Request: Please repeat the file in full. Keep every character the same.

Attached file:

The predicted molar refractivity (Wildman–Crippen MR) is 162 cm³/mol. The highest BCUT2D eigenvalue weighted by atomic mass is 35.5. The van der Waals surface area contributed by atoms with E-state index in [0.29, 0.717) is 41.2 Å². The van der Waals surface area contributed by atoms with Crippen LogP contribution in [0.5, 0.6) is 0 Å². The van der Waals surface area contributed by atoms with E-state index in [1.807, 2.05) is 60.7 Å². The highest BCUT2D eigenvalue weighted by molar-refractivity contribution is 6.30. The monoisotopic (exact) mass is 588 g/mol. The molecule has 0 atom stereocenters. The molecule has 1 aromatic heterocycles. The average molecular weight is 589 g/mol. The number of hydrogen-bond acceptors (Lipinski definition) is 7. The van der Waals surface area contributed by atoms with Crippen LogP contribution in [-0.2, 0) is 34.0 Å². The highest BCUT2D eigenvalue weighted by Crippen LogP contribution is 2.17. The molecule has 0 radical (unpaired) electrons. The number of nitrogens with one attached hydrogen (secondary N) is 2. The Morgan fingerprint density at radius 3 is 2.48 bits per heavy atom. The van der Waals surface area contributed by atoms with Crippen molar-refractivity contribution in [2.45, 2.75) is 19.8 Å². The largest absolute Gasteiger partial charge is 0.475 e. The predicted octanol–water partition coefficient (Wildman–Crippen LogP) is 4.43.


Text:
The predicted molar refractivity (Wildman–Crippen MR) is 162 cm³/mol. The highest BCUT2D eigenvalue weighted by atomic mass is 35.5. The van der Waals surface area contributed by atoms with E-state index in [0.29, 0.717) is 41.2 Å². The van der Waals surface area contributed by atoms with Crippen LogP contribution in [0.5, 0.6) is 0 Å². The van der Waals surface area contributed by atoms with E-state index in [1.807, 2.05) is 60.7 Å². The highest BCUT2D eigenvalue weighted by molar-refractivity contribution is 6.30. The monoisotopic (exact) mass is 588 g/mol. The molecule has 0 atom stereocenters. The molecule has 1 aromatic heterocycles. The average molecular weight is 589 g/mol. The number of hydrogen-bond acceptors (Lipinski definition) is 7. The van der Waals surface area contributed by atoms with Crippen LogP contribution in [-0.2, 0) is 34.0 Å². The highest BCUT2D eigenvalue weighted by Crippen LogP contribution is 2.17. The molecule has 0 radical (unpaired) electrons. The number of nitrogens with one attached hydrogen (secondary N) is 2. The Morgan fingerprint density at radius 3 is 2.48 bits per heavy atom. The van der Waals surface area contributed by atoms with Crippen molar-refractivity contribution in [2.45, 2.75) is 19.8 Å². The largest absolute Gasteiger partial charge is 0.475 e. The predicted octanol–water partition coefficient (Wildman–Crippen LogP) is 4.43.